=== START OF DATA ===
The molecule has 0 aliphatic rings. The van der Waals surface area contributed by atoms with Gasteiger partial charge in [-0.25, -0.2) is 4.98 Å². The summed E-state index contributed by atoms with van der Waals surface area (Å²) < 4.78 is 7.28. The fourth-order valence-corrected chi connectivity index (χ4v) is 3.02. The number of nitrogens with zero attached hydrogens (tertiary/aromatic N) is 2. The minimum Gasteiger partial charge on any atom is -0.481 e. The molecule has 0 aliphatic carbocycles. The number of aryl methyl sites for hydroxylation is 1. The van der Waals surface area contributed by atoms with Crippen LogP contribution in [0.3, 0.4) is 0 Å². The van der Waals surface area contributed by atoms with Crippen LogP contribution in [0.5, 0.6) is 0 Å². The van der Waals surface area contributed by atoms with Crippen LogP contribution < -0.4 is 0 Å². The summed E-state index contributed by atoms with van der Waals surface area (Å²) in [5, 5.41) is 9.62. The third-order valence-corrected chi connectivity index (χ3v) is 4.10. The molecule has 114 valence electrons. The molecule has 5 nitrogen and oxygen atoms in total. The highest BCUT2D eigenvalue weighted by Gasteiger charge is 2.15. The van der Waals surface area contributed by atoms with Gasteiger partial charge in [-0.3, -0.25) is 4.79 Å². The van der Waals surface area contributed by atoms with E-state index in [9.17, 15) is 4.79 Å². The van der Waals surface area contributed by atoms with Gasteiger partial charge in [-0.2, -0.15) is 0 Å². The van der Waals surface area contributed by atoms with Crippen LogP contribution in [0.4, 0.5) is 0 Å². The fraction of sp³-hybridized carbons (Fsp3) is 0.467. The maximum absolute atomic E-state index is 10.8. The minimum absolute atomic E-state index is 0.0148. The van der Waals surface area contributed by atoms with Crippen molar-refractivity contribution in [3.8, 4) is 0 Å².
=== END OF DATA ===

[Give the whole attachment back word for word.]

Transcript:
The molecule has 0 aliphatic rings. The van der Waals surface area contributed by atoms with Gasteiger partial charge in [-0.25, -0.2) is 4.98 Å². The summed E-state index contributed by atoms with van der Waals surface area (Å²) < 4.78 is 7.28. The fourth-order valence-corrected chi connectivity index (χ4v) is 3.02. The number of nitrogens with zero attached hydrogens (tertiary/aromatic N) is 2. The minimum Gasteiger partial charge on any atom is -0.481 e. The molecule has 0 aliphatic carbocycles. The number of aryl methyl sites for hydroxylation is 1. The van der Waals surface area contributed by atoms with Crippen LogP contribution in [0.3, 0.4) is 0 Å². The van der Waals surface area contributed by atoms with Crippen LogP contribution in [0.5, 0.6) is 0 Å². The van der Waals surface area contributed by atoms with Crippen LogP contribution < -0.4 is 0 Å². The summed E-state index contributed by atoms with van der Waals surface area (Å²) in [5, 5.41) is 9.62. The third-order valence-corrected chi connectivity index (χ3v) is 4.10. The molecule has 114 valence electrons. The molecule has 5 nitrogen and oxygen atoms in total. The highest BCUT2D eigenvalue weighted by Gasteiger charge is 2.15. The van der Waals surface area contributed by atoms with Gasteiger partial charge in [-0.3, -0.25) is 4.79 Å². The van der Waals surface area contributed by atoms with E-state index in [9.17, 15) is 4.79 Å². The van der Waals surface area contributed by atoms with Gasteiger partial charge in [-0.2, -0.15) is 0 Å². The van der Waals surface area contributed by atoms with Crippen LogP contribution in [0.4, 0.5) is 0 Å². The fraction of sp³-hybridized carbons (Fsp3) is 0.467. The maximum absolute atomic E-state index is 10.8. The minimum absolute atomic E-state index is 0.0148. The van der Waals surface area contributed by atoms with Crippen molar-refractivity contribution in [3.8, 4) is 0 Å².